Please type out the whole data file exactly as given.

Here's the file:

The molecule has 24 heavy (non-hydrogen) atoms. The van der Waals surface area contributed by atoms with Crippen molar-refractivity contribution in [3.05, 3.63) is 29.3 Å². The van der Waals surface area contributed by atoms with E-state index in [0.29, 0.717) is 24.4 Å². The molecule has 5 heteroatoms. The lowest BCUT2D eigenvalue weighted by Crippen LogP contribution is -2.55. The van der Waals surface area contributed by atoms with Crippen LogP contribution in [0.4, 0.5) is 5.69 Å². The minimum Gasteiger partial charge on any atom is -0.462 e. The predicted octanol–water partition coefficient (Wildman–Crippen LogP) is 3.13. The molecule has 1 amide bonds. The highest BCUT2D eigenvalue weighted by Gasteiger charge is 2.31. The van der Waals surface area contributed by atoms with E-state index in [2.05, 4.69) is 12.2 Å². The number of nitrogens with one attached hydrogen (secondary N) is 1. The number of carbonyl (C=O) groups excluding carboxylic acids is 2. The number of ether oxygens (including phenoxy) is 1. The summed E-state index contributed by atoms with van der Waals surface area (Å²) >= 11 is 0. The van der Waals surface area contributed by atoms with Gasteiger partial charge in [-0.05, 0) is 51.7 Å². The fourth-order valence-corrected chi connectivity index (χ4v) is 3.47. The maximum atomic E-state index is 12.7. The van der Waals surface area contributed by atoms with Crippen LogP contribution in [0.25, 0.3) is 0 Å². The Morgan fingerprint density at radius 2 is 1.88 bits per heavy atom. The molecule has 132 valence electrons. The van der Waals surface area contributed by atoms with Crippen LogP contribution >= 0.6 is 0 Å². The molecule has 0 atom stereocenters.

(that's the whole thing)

The molecule has 24 heavy (non-hydrogen) atoms. The van der Waals surface area contributed by atoms with Crippen molar-refractivity contribution in [3.05, 3.63) is 29.3 Å². The van der Waals surface area contributed by atoms with E-state index in [0.29, 0.717) is 24.4 Å². The molecule has 5 heteroatoms. The lowest BCUT2D eigenvalue weighted by Crippen LogP contribution is -2.55. The van der Waals surface area contributed by atoms with Crippen LogP contribution in [0.4, 0.5) is 5.69 Å². The minimum Gasteiger partial charge on any atom is -0.462 e. The predicted octanol–water partition coefficient (Wildman–Crippen LogP) is 3.13. The molecule has 1 amide bonds. The highest BCUT2D eigenvalue weighted by Gasteiger charge is 2.31. The van der Waals surface area contributed by atoms with E-state index in [2.05, 4.69) is 12.2 Å². The number of nitrogens with one attached hydrogen (secondary N) is 1. The number of carbonyl (C=O) groups excluding carboxylic acids is 2. The number of ether oxygens (including phenoxy) is 1. The summed E-state index contributed by atoms with van der Waals surface area (Å²) >= 11 is 0. The van der Waals surface area contributed by atoms with Gasteiger partial charge in [-0.05, 0) is 51.7 Å². The fourth-order valence-corrected chi connectivity index (χ4v) is 3.47. The maximum atomic E-state index is 12.7. The van der Waals surface area contributed by atoms with Crippen LogP contribution in [0.25, 0.3) is 0 Å². The Morgan fingerprint density at radius 2 is 1.88 bits per heavy atom. The molecule has 132 valence electrons. The van der Waals surface area contributed by atoms with Crippen LogP contribution >= 0.6 is 0 Å². The molecule has 0 atom stereocenters.